Welcome to Chipur! If you’re struggling with a mood or anxiety disorder, you’ve come to a good place. Dig-in, okay? Thank you for stopping-by. Bill

(Dis)Comfort Foods 1

I don’t think it’s front page news that what we eat and drink has great impact upon the onset and intensity of panic and anxiety. And one of the most prolific examples is the ingestion of food and drink loaded with simple sugars, a.k.a. simple carbohydrates.

Now, one might think staying away from potential trouble would be an easy decision to make; however, as we all know, it all too often isn’t. And here’s why.

Let’s first review a bit of physiology. Something known as the HPA Axis is the integrated functioning of the brain’s hypothalamus and pituitary gland, and the adrenal glands, which sit on top of the kidneys. In concert, they manage our reactions to stress and regulate body functions such as mood, digestion, immunity, sexuality, and energy usage.

Corticotropin-releasing hormone (CRH), produced and secreted by the hypothalamus, stimulates the secretion of adrenocorticotropic hormone (ACTH) by the pituitary gland. The pituitary, in turn, sends a message to the adrenal glands to secrete hormones known as glucocorticoids, most notably cortisol. And it’s cortisol, the “stress hormone,” that launches a very animated blood sugar and blood pressure popping response to stress.

This response ultimately leads to norepinephrine (noradrenaline) flipping the switch on our fight/flight response.

I believe it makes perfect sense that what we just reviewed would ramp-up the participation in compulsive and pleasurable activities. And within the context of this post, we’re talking about the ingestion of simple sugars, as well as fats. Indeed, “comfort foods.”

Now, cortisol stimulates abdominal fat storage. This particular type of fat build-up actually generates a signal to inhibit the presence of what are known as the catecholamines; most notably norepinephrine, epinephrine (adrenaline), and dopamine, as well as CRH. And this holds the potential to make us more physically, mentally, and emotionally at ease. Ah, the beauty of overindulging in comfort foods.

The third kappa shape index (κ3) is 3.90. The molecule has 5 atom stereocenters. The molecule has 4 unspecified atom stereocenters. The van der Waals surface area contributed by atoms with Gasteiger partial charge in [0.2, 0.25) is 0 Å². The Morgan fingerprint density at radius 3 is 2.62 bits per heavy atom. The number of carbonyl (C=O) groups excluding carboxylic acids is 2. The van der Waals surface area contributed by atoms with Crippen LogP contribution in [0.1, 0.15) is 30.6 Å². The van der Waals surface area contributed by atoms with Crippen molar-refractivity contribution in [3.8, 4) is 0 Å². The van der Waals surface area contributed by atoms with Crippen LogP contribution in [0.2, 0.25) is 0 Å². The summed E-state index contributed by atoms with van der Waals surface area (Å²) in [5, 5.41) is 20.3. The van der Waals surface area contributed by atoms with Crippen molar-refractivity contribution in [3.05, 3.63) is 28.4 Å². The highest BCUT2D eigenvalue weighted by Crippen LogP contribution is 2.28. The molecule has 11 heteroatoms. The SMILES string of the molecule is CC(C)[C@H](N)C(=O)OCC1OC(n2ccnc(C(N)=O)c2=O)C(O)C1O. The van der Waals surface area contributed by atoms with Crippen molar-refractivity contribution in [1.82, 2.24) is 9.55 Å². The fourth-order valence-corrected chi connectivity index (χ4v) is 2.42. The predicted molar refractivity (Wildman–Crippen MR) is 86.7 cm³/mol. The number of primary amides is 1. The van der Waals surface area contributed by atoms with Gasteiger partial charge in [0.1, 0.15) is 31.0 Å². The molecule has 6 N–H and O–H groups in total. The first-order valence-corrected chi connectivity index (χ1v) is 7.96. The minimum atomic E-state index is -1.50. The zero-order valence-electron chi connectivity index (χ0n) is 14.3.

The bottom-line is, consciously or not, people consume comfort foods in an effort to calm stress, hoping for an elevation in mood and a reduction in anxiety. And, no doubt, eating these foods can flat-out cheer one up, making them function and feel one heck of a lot better. But, again, there’s a price to pay in the currency of abdominal obesity. I guess we knew that, didn’t we.

And as unfortunate as it may be, this particular type of obesity is strongly associated with type 2 diabetes, cardiovascular disease, stroke, and death (ouch).

Now, if you think about it, if one lived in a culture where ongoing access to comfort foods was low, you could make the case for the benefits of occasional munching in an effort to reduce anxiety and stress, and elevate mood. However, access to comfort foods isn’t an issue in the good old U.S.ofA. So, habitually attempting to relieve stress, anxiety, and the blues by pounding comfort foods may certainly make us feel better, but it just isn’t congruent with a long and happy life.

Be sure to stop by for (Dis)Comfort Foods 2. We’ll begin with talking about carbohydrate cravings a.k.a. sugar cravings.